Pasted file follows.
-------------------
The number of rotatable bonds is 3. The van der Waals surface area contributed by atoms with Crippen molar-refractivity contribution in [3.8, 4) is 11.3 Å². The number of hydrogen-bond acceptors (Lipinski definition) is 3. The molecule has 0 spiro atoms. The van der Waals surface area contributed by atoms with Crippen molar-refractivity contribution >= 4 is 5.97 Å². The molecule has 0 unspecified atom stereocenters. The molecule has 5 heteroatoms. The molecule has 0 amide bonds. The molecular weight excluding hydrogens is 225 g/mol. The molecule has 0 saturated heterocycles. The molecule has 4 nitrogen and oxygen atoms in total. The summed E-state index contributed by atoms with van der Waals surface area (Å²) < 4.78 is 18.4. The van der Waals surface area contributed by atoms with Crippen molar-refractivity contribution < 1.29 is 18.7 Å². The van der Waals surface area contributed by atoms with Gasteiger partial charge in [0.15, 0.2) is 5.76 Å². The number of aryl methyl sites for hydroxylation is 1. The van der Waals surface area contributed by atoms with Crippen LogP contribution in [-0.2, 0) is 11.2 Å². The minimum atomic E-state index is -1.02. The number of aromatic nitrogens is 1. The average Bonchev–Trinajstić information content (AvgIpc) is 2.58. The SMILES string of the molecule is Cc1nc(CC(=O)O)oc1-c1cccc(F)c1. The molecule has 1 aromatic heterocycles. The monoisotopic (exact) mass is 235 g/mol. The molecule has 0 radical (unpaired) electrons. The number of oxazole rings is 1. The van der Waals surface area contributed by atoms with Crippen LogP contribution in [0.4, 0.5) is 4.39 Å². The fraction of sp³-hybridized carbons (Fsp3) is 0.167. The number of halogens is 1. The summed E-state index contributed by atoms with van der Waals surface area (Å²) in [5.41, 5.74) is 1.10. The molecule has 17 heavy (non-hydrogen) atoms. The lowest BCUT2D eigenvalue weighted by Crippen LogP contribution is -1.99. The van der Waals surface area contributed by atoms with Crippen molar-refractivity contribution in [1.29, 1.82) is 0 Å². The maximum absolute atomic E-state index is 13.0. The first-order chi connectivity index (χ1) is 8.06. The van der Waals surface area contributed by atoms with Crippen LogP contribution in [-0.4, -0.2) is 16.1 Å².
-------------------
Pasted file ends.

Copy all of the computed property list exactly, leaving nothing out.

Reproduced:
The number of rotatable bonds is 3. The van der Waals surface area contributed by atoms with Crippen molar-refractivity contribution in [3.8, 4) is 11.3 Å². The number of hydrogen-bond acceptors (Lipinski definition) is 3. The molecule has 0 spiro atoms. The van der Waals surface area contributed by atoms with Crippen molar-refractivity contribution >= 4 is 5.97 Å². The molecule has 0 unspecified atom stereocenters. The molecule has 5 heteroatoms. The molecule has 0 amide bonds. The molecular weight excluding hydrogens is 225 g/mol. The molecule has 0 saturated heterocycles. The molecule has 4 nitrogen and oxygen atoms in total. The summed E-state index contributed by atoms with van der Waals surface area (Å²) < 4.78 is 18.4. The van der Waals surface area contributed by atoms with Crippen molar-refractivity contribution < 1.29 is 18.7 Å². The van der Waals surface area contributed by atoms with Gasteiger partial charge in [0.15, 0.2) is 5.76 Å². The number of aryl methyl sites for hydroxylation is 1. The van der Waals surface area contributed by atoms with Crippen LogP contribution in [-0.2, 0) is 11.2 Å². The minimum atomic E-state index is -1.02. The number of aromatic nitrogens is 1. The average Bonchev–Trinajstić information content (AvgIpc) is 2.58. The SMILES string of the molecule is Cc1nc(CC(=O)O)oc1-c1cccc(F)c1. The molecule has 1 aromatic heterocycles. The monoisotopic (exact) mass is 235 g/mol. The molecule has 0 radical (unpaired) electrons. The number of oxazole rings is 1. The van der Waals surface area contributed by atoms with Crippen LogP contribution in [0.4, 0.5) is 4.39 Å². The fraction of sp³-hybridized carbons (Fsp3) is 0.167. The number of halogens is 1. The summed E-state index contributed by atoms with van der Waals surface area (Å²) in [5.41, 5.74) is 1.10. The molecule has 17 heavy (non-hydrogen) atoms. The lowest BCUT2D eigenvalue weighted by Crippen LogP contribution is -1.99. The van der Waals surface area contributed by atoms with Crippen molar-refractivity contribution in [1.29, 1.82) is 0 Å². The maximum absolute atomic E-state index is 13.0. The first-order chi connectivity index (χ1) is 8.06. The van der Waals surface area contributed by atoms with Crippen LogP contribution in [-0.4, -0.2) is 16.1 Å².